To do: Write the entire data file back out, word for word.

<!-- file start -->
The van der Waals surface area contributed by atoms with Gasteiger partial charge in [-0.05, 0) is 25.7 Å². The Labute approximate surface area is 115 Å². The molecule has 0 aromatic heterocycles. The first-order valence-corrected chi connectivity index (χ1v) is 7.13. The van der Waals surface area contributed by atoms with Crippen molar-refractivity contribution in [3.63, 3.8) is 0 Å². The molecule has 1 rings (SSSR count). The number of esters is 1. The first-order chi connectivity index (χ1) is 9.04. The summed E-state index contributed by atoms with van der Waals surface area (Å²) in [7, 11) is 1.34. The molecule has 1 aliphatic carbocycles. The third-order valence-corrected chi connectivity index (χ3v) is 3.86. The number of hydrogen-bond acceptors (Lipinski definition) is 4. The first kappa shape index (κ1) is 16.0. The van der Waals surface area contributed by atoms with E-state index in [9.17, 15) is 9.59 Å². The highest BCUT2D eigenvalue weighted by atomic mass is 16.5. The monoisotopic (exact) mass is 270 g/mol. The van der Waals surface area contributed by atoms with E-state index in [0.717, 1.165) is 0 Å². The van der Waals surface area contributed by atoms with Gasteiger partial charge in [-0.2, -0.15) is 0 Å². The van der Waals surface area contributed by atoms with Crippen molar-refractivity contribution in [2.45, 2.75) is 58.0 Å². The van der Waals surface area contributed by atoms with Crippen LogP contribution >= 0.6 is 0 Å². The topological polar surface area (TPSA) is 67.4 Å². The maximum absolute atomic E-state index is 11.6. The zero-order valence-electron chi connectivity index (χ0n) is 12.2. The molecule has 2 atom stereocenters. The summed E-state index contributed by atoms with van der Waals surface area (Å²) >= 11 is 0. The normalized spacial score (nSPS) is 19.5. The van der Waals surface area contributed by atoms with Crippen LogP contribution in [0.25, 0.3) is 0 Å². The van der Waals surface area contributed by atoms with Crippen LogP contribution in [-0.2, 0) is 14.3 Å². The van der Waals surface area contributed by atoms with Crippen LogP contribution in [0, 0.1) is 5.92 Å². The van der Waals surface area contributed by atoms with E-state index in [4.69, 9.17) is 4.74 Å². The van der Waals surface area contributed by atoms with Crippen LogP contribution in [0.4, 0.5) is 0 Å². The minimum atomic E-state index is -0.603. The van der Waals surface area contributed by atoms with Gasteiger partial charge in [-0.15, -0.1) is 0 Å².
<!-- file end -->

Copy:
The van der Waals surface area contributed by atoms with Gasteiger partial charge in [-0.05, 0) is 25.7 Å². The Labute approximate surface area is 115 Å². The molecule has 0 aromatic heterocycles. The first-order valence-corrected chi connectivity index (χ1v) is 7.13. The van der Waals surface area contributed by atoms with Crippen molar-refractivity contribution in [3.63, 3.8) is 0 Å². The molecule has 1 rings (SSSR count). The number of esters is 1. The first-order chi connectivity index (χ1) is 9.04. The summed E-state index contributed by atoms with van der Waals surface area (Å²) in [7, 11) is 1.34. The molecule has 1 aliphatic carbocycles. The third-order valence-corrected chi connectivity index (χ3v) is 3.86. The number of hydrogen-bond acceptors (Lipinski definition) is 4. The first kappa shape index (κ1) is 16.0. The van der Waals surface area contributed by atoms with E-state index in [9.17, 15) is 9.59 Å². The highest BCUT2D eigenvalue weighted by atomic mass is 16.5. The monoisotopic (exact) mass is 270 g/mol. The van der Waals surface area contributed by atoms with E-state index in [0.717, 1.165) is 0 Å². The van der Waals surface area contributed by atoms with Gasteiger partial charge in [-0.2, -0.15) is 0 Å². The van der Waals surface area contributed by atoms with Crippen molar-refractivity contribution in [2.45, 2.75) is 58.0 Å². The van der Waals surface area contributed by atoms with Crippen LogP contribution >= 0.6 is 0 Å². The topological polar surface area (TPSA) is 67.4 Å². The maximum absolute atomic E-state index is 11.6. The zero-order valence-electron chi connectivity index (χ0n) is 12.2. The molecule has 2 atom stereocenters. The summed E-state index contributed by atoms with van der Waals surface area (Å²) >= 11 is 0. The normalized spacial score (nSPS) is 19.5. The van der Waals surface area contributed by atoms with Crippen LogP contribution in [0.25, 0.3) is 0 Å². The van der Waals surface area contributed by atoms with Crippen LogP contribution in [-0.2, 0) is 14.3 Å². The van der Waals surface area contributed by atoms with Crippen LogP contribution in [0, 0.1) is 5.92 Å². The van der Waals surface area contributed by atoms with E-state index in [4.69, 9.17) is 4.74 Å². The van der Waals surface area contributed by atoms with Crippen LogP contribution in [0.4, 0.5) is 0 Å². The minimum atomic E-state index is -0.603. The van der Waals surface area contributed by atoms with Gasteiger partial charge in [-0.15, -0.1) is 0 Å².